American Football

3 things we learned from the Bengals’ faith-restoring win over the Jaguars


Syndication: Florida Times-Union
Corey Perrine/Florida Times-Union / USA TODAY NETWORK

Rising up, back on the street. It’s the eye of the tiger.

On a chilly December night in 2020, a young man named Ryan Finley stepped onto a field that was known as “Paul Brown Stadium” at the time and shocked the world on Monday Night Football.

Almost three years later, fans could only hope that history would repeat itself when one Jacob Christopher Browning was tasked with overcoming the 8-3 Jacksonville Jaguars again on Monday Night Football, this time on the road.

Well, it happened. Again. (Though Browning threw the ball exceptionally better than Finley.)

So what did we learn from the energizing and somewhat shocking win?

The Chase Brown hype was deserved

There were two things that needed to happen in this game, and they both did: Jake Browning had to find a rhythm and a version of the Joe Burrow offense that he could run. He did that (more later).

And Brown needed to get touches and capitalize on those opportunities, which he absolutely did to the tune of nine rushes for 61 yards (including a 31-yard scamper).

Not only that, but Joe Mixon played better than he had in weeks in part thanks to the threat of Brown, as the two formed a version of the classic thunder and lightning rushing combo.

The only hope for the offense surviving without Burrow was that the rookie running back would provide burst and fresh legs. And he looked about as burst-y and fresh leg-y as possible.

Jake Browning can get it done

Well, well, well. Less than a week after this writer got mocked for sharing ideas of how the Bengals can resuscitate their season with a backup QB, we get “the Jake Browning game” and hope is alive and well again.

On Monday Night Football on the road, Browning completed 32 of 37 passes for 354 yards and one long touchdown to Ja’Marr Chase. He also had a rushing touchdown and a massive 21-yard run on third down in the fourth quarter to set up a go-ahead field goal.

But let’s not get carried away here.

Zac Taylor babied Browning initially and had him throw very conservatively, barely beyond the line of scrimmage, to start the game. The head coach leaned into the run game to alleviate pressure on the QB making his second start. And it was a long dump off pass to Joe Mixon that got things going.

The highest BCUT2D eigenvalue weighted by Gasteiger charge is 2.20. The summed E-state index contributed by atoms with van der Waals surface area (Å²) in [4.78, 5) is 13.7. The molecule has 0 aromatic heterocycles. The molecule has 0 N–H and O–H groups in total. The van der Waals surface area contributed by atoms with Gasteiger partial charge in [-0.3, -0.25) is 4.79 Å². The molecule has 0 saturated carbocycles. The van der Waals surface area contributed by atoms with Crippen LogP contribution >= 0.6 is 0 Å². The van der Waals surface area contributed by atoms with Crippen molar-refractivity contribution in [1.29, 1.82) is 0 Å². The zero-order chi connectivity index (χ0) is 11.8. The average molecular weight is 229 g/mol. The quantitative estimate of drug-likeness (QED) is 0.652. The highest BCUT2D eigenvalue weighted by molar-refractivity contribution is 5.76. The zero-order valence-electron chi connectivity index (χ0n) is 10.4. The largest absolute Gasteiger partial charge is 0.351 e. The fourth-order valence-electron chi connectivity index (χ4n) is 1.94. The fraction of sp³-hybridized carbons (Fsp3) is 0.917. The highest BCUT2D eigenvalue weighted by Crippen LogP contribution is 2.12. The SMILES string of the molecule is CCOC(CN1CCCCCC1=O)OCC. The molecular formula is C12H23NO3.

Then, when the run game picked up, Taylor allowed Browning to exploit the defense. And the confident Washington product was able to do so.

And that’s the recipe for success: let Browning take what’s there.

As well as Browning played against the Jaguars, he did so within his own limitations. Two of his biggest plays to Chase were slightly off target. The long touchdown was a little underthrown.

And Browning’s first real downfield play, a 17-yard completion early in the second quarter, was thrown behind Chase, who made a spectacular one-handed grab.

It was right after that play that Browning started throwing down the field with confidence, connecting with Trenton Irwin for 25 yards on the very next play and then with Tanner Hudson for 24 yards two plays later. And then he connected with Tee Higgins for 14 yards. At that point, he was on fire.

The point is, Browning had to be eased and supported into having a good game. And that’s okay. Not everyone is Joe Burrow. In fact, quarterbacks who take just a little longer to reset their feet and throw with high accuracy have been able to win a lot of games, even Super Bowls.

Browning is playing as well as you can expect from a backup, and as long as the Bengals don’t put too much weight on his shoulders, he can keep the passing game afloat.

Elite Tee Higgins probably isn’t coming back this year

Notice how we’ve just stopped evaluating Higgins, who was 1B to Chase’s 1A for two entire seasons?

He had a couple of big plays against Jacksonville, but he was far from impacting the game the way a top-10 receiver does.

Whether it’s the contract or the rib injury and missing time, he just isn’t dominating any more.

Of course, if the Bengals go on a little streak here and qualify for the playoffs, it wouldn’t be shocking to see Higgins step up in the postseason the way he did the previous two years and the way Jessie Bates did when he was distracted by the lack of a long-term contract.

Up next, the Bengals host the Indianapolis Colts. Browning will try to keep things going and help Cincinnati inch toward a third consecutive playoff berth.

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